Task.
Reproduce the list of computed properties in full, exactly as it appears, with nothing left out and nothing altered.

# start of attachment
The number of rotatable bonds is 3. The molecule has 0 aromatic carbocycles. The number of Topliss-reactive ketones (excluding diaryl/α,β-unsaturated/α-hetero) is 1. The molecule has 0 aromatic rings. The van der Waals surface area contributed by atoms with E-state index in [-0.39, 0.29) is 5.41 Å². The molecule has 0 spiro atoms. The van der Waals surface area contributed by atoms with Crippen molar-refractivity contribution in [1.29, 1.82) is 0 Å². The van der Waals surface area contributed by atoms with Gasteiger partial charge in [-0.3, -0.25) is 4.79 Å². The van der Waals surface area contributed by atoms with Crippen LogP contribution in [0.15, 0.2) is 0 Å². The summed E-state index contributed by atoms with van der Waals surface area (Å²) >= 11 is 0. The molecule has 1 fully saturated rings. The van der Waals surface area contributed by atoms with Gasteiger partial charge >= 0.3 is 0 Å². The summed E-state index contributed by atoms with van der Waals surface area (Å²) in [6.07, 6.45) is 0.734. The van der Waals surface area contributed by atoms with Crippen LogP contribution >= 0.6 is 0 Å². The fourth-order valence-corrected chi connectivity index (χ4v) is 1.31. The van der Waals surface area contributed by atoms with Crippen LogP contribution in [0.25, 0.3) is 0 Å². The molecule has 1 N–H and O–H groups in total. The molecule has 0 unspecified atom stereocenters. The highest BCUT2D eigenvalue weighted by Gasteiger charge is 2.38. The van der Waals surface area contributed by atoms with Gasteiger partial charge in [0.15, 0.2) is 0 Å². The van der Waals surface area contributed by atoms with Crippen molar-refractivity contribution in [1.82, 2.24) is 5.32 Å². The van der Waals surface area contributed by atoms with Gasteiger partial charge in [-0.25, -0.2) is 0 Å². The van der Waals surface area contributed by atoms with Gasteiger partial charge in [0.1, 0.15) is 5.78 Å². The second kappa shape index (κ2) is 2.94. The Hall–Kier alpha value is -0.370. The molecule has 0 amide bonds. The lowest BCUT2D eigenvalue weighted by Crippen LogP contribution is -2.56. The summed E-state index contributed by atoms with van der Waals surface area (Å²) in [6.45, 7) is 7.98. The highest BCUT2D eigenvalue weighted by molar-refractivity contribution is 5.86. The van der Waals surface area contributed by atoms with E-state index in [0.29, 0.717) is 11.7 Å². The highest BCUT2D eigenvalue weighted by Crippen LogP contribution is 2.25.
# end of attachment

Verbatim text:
The number of rotatable bonds is 3. The molecule has 0 aromatic carbocycles. The number of Topliss-reactive ketones (excluding diaryl/α,β-unsaturated/α-hetero) is 1. The molecule has 0 aromatic rings. The van der Waals surface area contributed by atoms with E-state index in [-0.39, 0.29) is 5.41 Å². The molecule has 0 spiro atoms. The van der Waals surface area contributed by atoms with Crippen molar-refractivity contribution in [1.29, 1.82) is 0 Å². The van der Waals surface area contributed by atoms with Gasteiger partial charge in [-0.3, -0.25) is 4.79 Å². The van der Waals surface area contributed by atoms with Crippen LogP contribution in [0.15, 0.2) is 0 Å². The summed E-state index contributed by atoms with van der Waals surface area (Å²) >= 11 is 0. The molecule has 1 fully saturated rings. The van der Waals surface area contributed by atoms with Gasteiger partial charge >= 0.3 is 0 Å². The summed E-state index contributed by atoms with van der Waals surface area (Å²) in [6.07, 6.45) is 0.734. The van der Waals surface area contributed by atoms with Crippen LogP contribution >= 0.6 is 0 Å². The fourth-order valence-corrected chi connectivity index (χ4v) is 1.31. The van der Waals surface area contributed by atoms with Crippen LogP contribution in [0.25, 0.3) is 0 Å². The molecule has 1 N–H and O–H groups in total. The molecule has 0 unspecified atom stereocenters. The highest BCUT2D eigenvalue weighted by Gasteiger charge is 2.38. The van der Waals surface area contributed by atoms with Gasteiger partial charge in [0.15, 0.2) is 0 Å². The van der Waals surface area contributed by atoms with Crippen molar-refractivity contribution in [1.82, 2.24) is 5.32 Å². The van der Waals surface area contributed by atoms with Gasteiger partial charge in [-0.25, -0.2) is 0 Å². The van der Waals surface area contributed by atoms with Gasteiger partial charge in [0.1, 0.15) is 5.78 Å². The second kappa shape index (κ2) is 2.94. The Hall–Kier alpha value is -0.370. The molecule has 0 amide bonds. The lowest BCUT2D eigenvalue weighted by Crippen LogP contribution is -2.56. The summed E-state index contributed by atoms with van der Waals surface area (Å²) in [6.45, 7) is 7.98. The highest BCUT2D eigenvalue weighted by molar-refractivity contribution is 5.86. The van der Waals surface area contributed by atoms with E-state index in [0.29, 0.717) is 11.7 Å². The highest BCUT2D eigenvalue weighted by Crippen LogP contribution is 2.25.